There is a place where smart bears gather. There is a place
where conservative investors with literature degrees, CNBC-hating index wonks,
articulate doomsday types and students of financial arcana get together to
commiserate and, these days, to lick their chops. It is called the Grant’s Interest Rate Observer Spring
Investment Conference-“Grant’s Conference” for short-and it happens just twice
a year (there is also a fall version). Not because James Grant, the editor of
his eponymously titled newsletter and the dean of market contrarians-and,
arguably, the most readable business journalist around-wouldn’t hold one every
week if he could; but because, as one participant in this year’s conference put
it, “It is something I only want to do once a year.”
Or, as another participant put it: “He’s got a group around
him, and they’re very bright. But they’re so
This year’s conference occupied most of Wednesday, May 2,
and all of the penthouse and ballroom at the St. Regis. It attracted about 150
financial professionals-most of them, it seemed, managers of funds or research
firms who came from across the country (as well as one soft-spoken risk expert
from London who warned of the impending collapse of the international credit
It started at 9 a.m. with a dizzyingly number-laden lecture
entitled “Opportunities in Distress,” and ended, a little after 4 p.m., with
Mr. Grant himself proclaiming to his flock that even with $5 trillion in market
cap vanished, the big Nasdaq bubble had only just begun to burst.
“We will miss this
money, and it will make a dent in consumption patterns,” he said.
He followed the theme of the day, invoking the name of Fed
chairman Alan Greenspan in vain.
“The Fed is doing what it said it would not-easing policy in
the teeth of rising inflation rates,” he said.
And he dissected the American mindset-“We Americans are,
more than anyone else in the world, currency-centric. We have come to believe
that the dollar is the first and last answer to everything”-before advising his
audience to invest in some mining company which even they seemed never to have heard of.
The whole thing was cerebral and scary. But it was also
oddly invigorating, in the way that a cold bucket of
“Jim has tried to warn the populace of what ultimately
happens in every major market-valuation discrepancy, which is that it turns into
a Ponzi scheme,” said John Succo, managing director of Alpha Investment
Management, a fund of funds.
“He’s a very deep thinker …. He’s always right, and he’s
always early,” Mr. Succo said. He went on: “There’s a joke that goes around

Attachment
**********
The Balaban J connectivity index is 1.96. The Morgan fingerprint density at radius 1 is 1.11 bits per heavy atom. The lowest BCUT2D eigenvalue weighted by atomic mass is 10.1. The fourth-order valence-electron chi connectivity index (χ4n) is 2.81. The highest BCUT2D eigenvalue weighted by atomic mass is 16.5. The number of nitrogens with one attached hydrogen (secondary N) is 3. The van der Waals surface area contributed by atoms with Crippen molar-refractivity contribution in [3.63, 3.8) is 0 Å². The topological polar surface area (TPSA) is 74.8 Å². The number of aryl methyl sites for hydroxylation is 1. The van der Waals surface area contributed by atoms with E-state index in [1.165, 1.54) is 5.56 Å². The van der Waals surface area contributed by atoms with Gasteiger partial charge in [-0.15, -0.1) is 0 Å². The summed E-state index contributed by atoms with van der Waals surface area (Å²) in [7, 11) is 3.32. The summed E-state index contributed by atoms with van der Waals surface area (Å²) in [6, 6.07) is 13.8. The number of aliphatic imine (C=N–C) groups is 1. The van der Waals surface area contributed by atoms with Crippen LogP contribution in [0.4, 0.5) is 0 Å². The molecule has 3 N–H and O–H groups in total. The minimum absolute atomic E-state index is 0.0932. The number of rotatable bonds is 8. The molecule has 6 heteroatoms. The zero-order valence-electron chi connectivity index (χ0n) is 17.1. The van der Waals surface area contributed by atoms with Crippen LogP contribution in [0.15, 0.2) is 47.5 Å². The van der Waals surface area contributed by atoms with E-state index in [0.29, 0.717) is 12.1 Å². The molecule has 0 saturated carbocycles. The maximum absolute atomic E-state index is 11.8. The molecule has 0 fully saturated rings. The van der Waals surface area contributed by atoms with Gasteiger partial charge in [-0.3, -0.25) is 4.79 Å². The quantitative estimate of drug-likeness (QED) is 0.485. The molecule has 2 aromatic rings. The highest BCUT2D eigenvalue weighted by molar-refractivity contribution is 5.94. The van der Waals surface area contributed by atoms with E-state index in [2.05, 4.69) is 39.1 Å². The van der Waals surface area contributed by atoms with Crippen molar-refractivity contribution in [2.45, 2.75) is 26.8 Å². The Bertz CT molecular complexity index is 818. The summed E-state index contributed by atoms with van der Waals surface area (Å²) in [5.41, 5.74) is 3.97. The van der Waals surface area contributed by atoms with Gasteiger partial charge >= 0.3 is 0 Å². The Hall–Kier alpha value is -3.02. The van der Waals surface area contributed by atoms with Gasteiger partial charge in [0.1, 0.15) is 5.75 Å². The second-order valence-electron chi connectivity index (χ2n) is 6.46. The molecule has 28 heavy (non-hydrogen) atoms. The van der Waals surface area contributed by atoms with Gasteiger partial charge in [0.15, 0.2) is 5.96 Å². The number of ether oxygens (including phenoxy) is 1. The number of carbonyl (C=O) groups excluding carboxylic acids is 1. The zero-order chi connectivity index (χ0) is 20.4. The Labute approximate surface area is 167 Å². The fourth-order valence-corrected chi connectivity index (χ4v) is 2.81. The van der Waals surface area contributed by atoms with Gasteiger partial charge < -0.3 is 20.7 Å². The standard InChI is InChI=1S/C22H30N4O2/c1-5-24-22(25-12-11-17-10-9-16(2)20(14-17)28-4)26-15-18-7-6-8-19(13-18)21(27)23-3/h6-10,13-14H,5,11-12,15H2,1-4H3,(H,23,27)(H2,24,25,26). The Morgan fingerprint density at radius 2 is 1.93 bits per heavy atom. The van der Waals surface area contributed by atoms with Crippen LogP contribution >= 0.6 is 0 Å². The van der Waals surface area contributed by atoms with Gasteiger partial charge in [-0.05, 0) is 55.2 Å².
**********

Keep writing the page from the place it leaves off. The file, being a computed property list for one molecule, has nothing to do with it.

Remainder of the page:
that everybody loves to read Grant, but nobody has ever made money off him ….
Actually, it’s wrong. There have been many times when, if you followed his
thinking, you could have made a lot of money.”
One participant said Mr. Grant provides an untainted view.
“The conflicts of interest here on Wall Street are myriad and extensive,” the
participant said, “in terms of firms packing research to get people to buy
securities that they’re selling …. And for independent people to write about it
fulfills an important function. That’s what Jim does, and he does it well.”
The rest of the experts at the conference did it well, too,
especially when they put the PowerPoint presentations away.
The funniest and most flamboyant speaker was not Mr. Grant
himself but rather William Fleckenstein, a columnist for Grant’s online edition, who leaped onto the stage after lunch.
Where the lanky, blue-suited Mr. Grant would speak soberly of errors in
“seminal monetary policy” and “shifting consumption patterns,” Mr.
Fleckenstein-who also enjoys the sound of his own name (he runs Fleckenstein
Capital, a hedge fund, in Seattle), sports a mane of graying black hair and
tends in his attire toward grays and blacks-started right in with the Greenspan
In the course of about
two minutes, he referred to “Al-symmetrical Greenspan,” “Al Dot-Com” and “that
quintessential collector of useless data” in charge of the Fed, who “knows the
price of everything and the value of nothing.”
Mr. Fleckenstein, who bears a passing resemblance to Dennis
Miller, took the crowd by storm. To James Grant’s Dr. Jekyll he played Mr.
Hyde, delivering a kind of enraged-socialist rant about a “generation of
stockholders who thinks there’s no connection between a business’ stock price
and its value,” about “wildly overvalued” companies “swimming in excess
inventory” and “over-leveraged consumers” with three S.U.V.’s in the driveway
who “want everything and can really afford nothing.”
Reaching a wild-eyed froth, he promised that the current
market rally is “destined for failure” and proclaimed that, when the dollar
begins to devalue, as it surely will, “the emperor [Greenspan] will be revealed
to be wearing no clothes.” A
horrifying image, indeed.
It was not all true believers. There was, in the back of the
room, one fund manager who was not terribly impressed. “If we were back in
1982,” he mused, “before the bull market started, I think Jim Grant would have
the exact opposite type of conference.”